LOGAN – The Utah State University Faculty Senate voted in favor of creating a task force that would develop a resolution regarding the $25 million gift from the Charles Koch Foundation.
The Koch donation was half of a larger $50 million joint gift announced during the May 2016 commencement exercises. The donation, according to university officials, was the largest in school history and will help expand the Huntsman School of Business Huntsman Scholars Program and create a new Center for Growth and Opportunity nonprofit program.
Despite reassurances from the university staff that the donation came “no strings attached,” and that it has to abide by USU policies, it has fallen under scrutiny. Some have even protested it, saying it is intended to support conservative ideologies.
Arthur Caplan, a professor of economics and member of the faculty senate, spoke in favor of creating the task force. He said other faculty members have expressed concerns about the donation, and he believes the concerns are valid. One of his main worries is that the Koch brothers are paying $2.5 million each year for 10 years, and that the gift can be cancelled at any time.
“To me, that is not the type of funding agreement you would expect from a reputable foundation,” he said. “It is setting up an incentive structure where if you want a continuation of funding you are potentially influenced by that ability to pull funding anytime.”
Becki Lawver, a professor in the College of Agriculture and Applied Sciences and member of the Faculty Senate, encouraged the faculty senate to vote against creating the task force.
“The major concern is the huge investment and time it would take the task force to undertake appropriate research,” she said. “Whether it is reading through the agreement, hearing students impacted by the donation, faculty that were impacted by the donation and trying to develop a fair and balanced statement that represents over 1,000 faculty on campus.”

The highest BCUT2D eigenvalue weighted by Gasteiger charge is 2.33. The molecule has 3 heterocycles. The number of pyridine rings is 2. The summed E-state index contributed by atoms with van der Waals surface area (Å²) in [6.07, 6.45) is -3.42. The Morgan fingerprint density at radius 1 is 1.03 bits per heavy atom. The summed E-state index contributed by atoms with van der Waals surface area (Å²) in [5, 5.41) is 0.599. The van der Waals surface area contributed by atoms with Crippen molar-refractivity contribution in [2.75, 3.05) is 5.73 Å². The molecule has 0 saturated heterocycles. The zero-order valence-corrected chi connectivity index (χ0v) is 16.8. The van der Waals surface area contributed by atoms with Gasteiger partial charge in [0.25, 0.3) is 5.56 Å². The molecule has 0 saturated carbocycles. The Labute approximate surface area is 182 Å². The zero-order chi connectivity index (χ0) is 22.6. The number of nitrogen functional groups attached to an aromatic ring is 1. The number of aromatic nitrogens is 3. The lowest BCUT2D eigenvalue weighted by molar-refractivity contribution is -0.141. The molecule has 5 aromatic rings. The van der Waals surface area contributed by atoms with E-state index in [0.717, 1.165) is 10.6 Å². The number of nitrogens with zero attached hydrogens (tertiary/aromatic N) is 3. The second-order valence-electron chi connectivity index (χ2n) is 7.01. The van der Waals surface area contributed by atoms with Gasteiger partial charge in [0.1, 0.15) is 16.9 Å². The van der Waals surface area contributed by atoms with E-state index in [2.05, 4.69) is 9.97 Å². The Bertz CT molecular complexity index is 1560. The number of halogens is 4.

Pamela Martin, a reference librarian in USU’s Merrill-Cazier Library and member of the Faculty Senate, said it is a difficult decision, and that she can see both sides of the issue. She said she considers herself one of the many people who trust the university and the administration, but that she can also see a need for more transparency – especially with the Huntsman School of Business.
“They haven’t really shown they can be trusted with the other thing they were in the press for this fall,” she said, “which was not having the differential tuition advisory board, which was supposed to meet.”
Other faculty members expressed concern that the gift has already been made, and that the task force is unnecessarily being implemented to make people feel better about something that has already happened.
The vote was made by secret ballot, as some faculty preferred anonymity. The task force will be appointed by Kimberly Lott, who said she will take recommendations from the Faculty Senate Executive Committee. Lott said it will likely be a small task force made up of four or five members.